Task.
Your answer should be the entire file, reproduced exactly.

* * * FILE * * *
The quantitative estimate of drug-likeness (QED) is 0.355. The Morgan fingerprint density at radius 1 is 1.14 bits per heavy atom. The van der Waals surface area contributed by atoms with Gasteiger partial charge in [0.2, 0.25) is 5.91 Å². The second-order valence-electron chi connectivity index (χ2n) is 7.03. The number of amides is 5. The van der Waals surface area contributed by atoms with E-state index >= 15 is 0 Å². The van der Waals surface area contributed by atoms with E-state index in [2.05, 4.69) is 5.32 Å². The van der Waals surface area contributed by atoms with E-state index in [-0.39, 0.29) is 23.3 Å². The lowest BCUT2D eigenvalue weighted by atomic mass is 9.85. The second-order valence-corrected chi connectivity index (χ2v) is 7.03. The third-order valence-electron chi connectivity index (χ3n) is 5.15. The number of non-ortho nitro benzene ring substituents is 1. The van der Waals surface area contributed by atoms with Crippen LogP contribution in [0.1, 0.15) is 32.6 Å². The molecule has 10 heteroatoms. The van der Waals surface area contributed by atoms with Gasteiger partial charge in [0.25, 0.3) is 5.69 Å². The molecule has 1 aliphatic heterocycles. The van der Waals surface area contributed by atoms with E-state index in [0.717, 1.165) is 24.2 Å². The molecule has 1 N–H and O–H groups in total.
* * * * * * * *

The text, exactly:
The quantitative estimate of drug-likeness (QED) is 0.355. The Morgan fingerprint density at radius 1 is 1.14 bits per heavy atom. The van der Waals surface area contributed by atoms with Gasteiger partial charge in [0.2, 0.25) is 5.91 Å². The second-order valence-electron chi connectivity index (χ2n) is 7.03. The number of amides is 5. The van der Waals surface area contributed by atoms with E-state index >= 15 is 0 Å². The van der Waals surface area contributed by atoms with E-state index in [2.05, 4.69) is 5.32 Å². The van der Waals surface area contributed by atoms with E-state index in [-0.39, 0.29) is 23.3 Å². The lowest BCUT2D eigenvalue weighted by atomic mass is 9.85. The second-order valence-corrected chi connectivity index (χ2v) is 7.03. The third-order valence-electron chi connectivity index (χ3n) is 5.15. The number of non-ortho nitro benzene ring substituents is 1. The van der Waals surface area contributed by atoms with Crippen LogP contribution in [0.1, 0.15) is 32.6 Å². The molecule has 10 heteroatoms. The van der Waals surface area contributed by atoms with Gasteiger partial charge in [0.25, 0.3) is 5.69 Å². The molecule has 1 aliphatic heterocycles. The van der Waals surface area contributed by atoms with E-state index in [0.717, 1.165) is 24.2 Å². The molecule has 1 N–H and O–H groups in total.